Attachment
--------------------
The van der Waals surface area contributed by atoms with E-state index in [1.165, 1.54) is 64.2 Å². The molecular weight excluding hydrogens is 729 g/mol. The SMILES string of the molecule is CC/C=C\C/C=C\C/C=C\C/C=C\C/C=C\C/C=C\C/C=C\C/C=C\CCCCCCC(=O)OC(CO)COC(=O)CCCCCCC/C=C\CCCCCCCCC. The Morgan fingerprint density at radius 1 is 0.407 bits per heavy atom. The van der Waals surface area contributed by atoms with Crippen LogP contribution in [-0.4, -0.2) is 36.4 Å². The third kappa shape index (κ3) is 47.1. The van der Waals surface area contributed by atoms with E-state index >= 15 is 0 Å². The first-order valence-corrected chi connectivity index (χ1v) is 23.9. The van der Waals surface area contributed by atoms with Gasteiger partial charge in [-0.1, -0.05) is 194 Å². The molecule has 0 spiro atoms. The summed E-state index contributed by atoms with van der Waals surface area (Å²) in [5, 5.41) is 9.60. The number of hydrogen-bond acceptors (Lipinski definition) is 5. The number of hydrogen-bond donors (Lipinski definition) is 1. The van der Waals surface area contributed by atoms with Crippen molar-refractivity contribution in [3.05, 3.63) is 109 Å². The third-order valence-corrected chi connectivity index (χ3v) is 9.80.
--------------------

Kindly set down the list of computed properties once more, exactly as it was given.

The van der Waals surface area contributed by atoms with E-state index in [1.165, 1.54) is 64.2 Å². The molecular weight excluding hydrogens is 729 g/mol. The SMILES string of the molecule is CC/C=C\C/C=C\C/C=C\C/C=C\C/C=C\C/C=C\C/C=C\C/C=C\CCCCCCC(=O)OC(CO)COC(=O)CCCCCCC/C=C\CCCCCCCCC. The Morgan fingerprint density at radius 1 is 0.407 bits per heavy atom. The van der Waals surface area contributed by atoms with Crippen LogP contribution in [-0.4, -0.2) is 36.4 Å². The third kappa shape index (κ3) is 47.1. The van der Waals surface area contributed by atoms with E-state index >= 15 is 0 Å². The first-order valence-corrected chi connectivity index (χ1v) is 23.9. The van der Waals surface area contributed by atoms with Gasteiger partial charge in [-0.1, -0.05) is 194 Å². The molecule has 0 spiro atoms. The summed E-state index contributed by atoms with van der Waals surface area (Å²) in [5, 5.41) is 9.60. The number of hydrogen-bond acceptors (Lipinski definition) is 5. The number of hydrogen-bond donors (Lipinski definition) is 1. The van der Waals surface area contributed by atoms with Crippen molar-refractivity contribution in [3.05, 3.63) is 109 Å². The third-order valence-corrected chi connectivity index (χ3v) is 9.80.